Governments across the world are responding to the global cybersecurity crisis by creating new regulations that govern the way companies handle and store valuable consumer data. This includes important information such as personal identifications, banking and credit card numbers, and purchase history.
The European Union, in particular, has been a leader in this field. One of its pioneering efforts is the General Data Protection Regulations (GDPR) what was passed in 2016 and went into effect in Spring 2018. It impacts all companies that do business with European customers, regardless of where the company is located.
The GDPR requires that companies receive consent from consumers before processing data, collect and store data anonymously, and notify customers when their information has potentially been breached. It also requires large businesses to appoint a data privacy protection officer to oversee implementation of the regulations.
Furthermore, while the U.S. federal government has yet to create a set of strong data privacy protections, several states have drawn up their legislation, including Hawaii, Massachusetts, Maryland, Mississippi, New Mexico, and Washington.
However, the most important of these regulations come from California, the largest state in the country by population with nearly 40 million residents. The California Consumer Privacy Act (CCPA) goes into effect on January 1, 2020, and governs the way companies must store and secure data.
CCPA allows consumers to demand crucial information about their personal data held by corporations.
When requested, businesses must inform consumers about the type of personal data they possess, provide them with specific personal information collected in the previous year, and allow customers to request that their information not be shared with third parties. Companies will also have to delete customer data when requested.
The talent crisis
Perhaps the most important cybersecurity challenge faced by American businesses is the shortage of cybersecurity experts.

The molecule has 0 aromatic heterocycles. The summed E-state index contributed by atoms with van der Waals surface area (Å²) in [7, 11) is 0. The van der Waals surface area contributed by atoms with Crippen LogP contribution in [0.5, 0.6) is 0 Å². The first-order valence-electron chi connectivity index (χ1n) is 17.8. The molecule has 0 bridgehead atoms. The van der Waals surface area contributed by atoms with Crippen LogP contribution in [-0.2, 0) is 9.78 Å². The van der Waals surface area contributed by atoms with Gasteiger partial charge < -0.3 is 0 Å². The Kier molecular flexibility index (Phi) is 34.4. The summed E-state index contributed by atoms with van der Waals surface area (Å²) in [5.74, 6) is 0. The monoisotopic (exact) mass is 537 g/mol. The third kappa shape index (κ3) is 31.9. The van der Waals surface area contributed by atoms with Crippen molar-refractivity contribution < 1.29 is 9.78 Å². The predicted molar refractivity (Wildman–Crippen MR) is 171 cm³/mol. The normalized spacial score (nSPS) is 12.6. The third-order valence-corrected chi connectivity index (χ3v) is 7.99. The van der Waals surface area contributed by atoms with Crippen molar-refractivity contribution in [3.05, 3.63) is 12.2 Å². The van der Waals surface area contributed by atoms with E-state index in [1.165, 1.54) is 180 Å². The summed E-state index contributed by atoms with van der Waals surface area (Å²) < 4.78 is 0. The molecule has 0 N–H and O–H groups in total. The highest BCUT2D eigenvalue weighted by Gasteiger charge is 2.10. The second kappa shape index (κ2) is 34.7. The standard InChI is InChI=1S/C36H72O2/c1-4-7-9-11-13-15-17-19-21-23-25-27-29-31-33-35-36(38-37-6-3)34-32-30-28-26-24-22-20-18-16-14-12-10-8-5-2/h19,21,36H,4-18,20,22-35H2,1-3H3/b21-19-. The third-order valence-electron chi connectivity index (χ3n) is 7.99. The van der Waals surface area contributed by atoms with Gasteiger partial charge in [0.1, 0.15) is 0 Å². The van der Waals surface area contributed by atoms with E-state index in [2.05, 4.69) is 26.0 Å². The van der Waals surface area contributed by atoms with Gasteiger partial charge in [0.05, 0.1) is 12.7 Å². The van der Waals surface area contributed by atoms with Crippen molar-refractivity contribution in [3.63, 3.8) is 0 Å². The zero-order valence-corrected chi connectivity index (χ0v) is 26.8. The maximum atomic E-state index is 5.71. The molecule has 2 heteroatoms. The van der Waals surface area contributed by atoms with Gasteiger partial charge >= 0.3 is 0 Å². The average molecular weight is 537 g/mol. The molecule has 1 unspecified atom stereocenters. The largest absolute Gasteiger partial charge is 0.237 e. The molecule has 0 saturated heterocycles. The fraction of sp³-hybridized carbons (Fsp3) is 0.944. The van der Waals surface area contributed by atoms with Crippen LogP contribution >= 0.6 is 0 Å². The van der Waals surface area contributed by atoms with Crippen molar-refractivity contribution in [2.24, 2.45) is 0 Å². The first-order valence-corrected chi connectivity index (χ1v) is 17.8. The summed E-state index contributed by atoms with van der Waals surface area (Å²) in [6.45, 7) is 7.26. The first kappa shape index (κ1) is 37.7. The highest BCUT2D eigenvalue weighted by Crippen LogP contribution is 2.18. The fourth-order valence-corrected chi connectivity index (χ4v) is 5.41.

Research conducted in the past year demonstrates that 53 per cent of IT workers report that their company is short on cybersecurity skills–an increase of 11 per cent since 2016. What’s more, 69 per cent of cybersecurity experts said that their team is understaffed.
Today, more than 58 per cent of cybersecurity experts also reported that their organisation has unfilled information security roles. That’s a major reason why Cybersecurity Ventures recently estimated that the global shortage of cybersecurity will reach 3.5 million unfilled positions by 2021.
Unfortunately, there’s no end in sight for this crisis. The number of cybersecurity openings continues to grow rapidly, while universities are still graduating the same, small amount of qualified information security experts.
Businesses must increase their compensation packages and other benefits in order to compete for the limited number of data privacy specialists. In addition, companies will have to focus on internal training programs to develop cybersecurity experts in-house, while simultaneously partnering with software outsourcing firms in South America to fill the talent shortage in the meantime.
Cybersecurity is expected to remain the top priority for American corporate executives over the next several years. That’s because the number of data breaches is rising and hackers are increasingly using sophisticated techniques, like AI, to break into well-protected systems.
Changes in data privacy regulations also mean that companies are scrambling to update their policies before the new regulations go into effect. They’re also working with South American development services, increasing the size of their budgets, and hiring cybersecurity experts in large numbers as vulnerabilities in existing security protocols become apparent.
Finally, the global rollout of 5G wireless technology, combined with the expansion of the IoT, means that more and more vulnerable devices will be connected to the internet over the next several years. This adds up to the cybersecurity challenge, that will need the dedicated focus of all its actors to be overcome.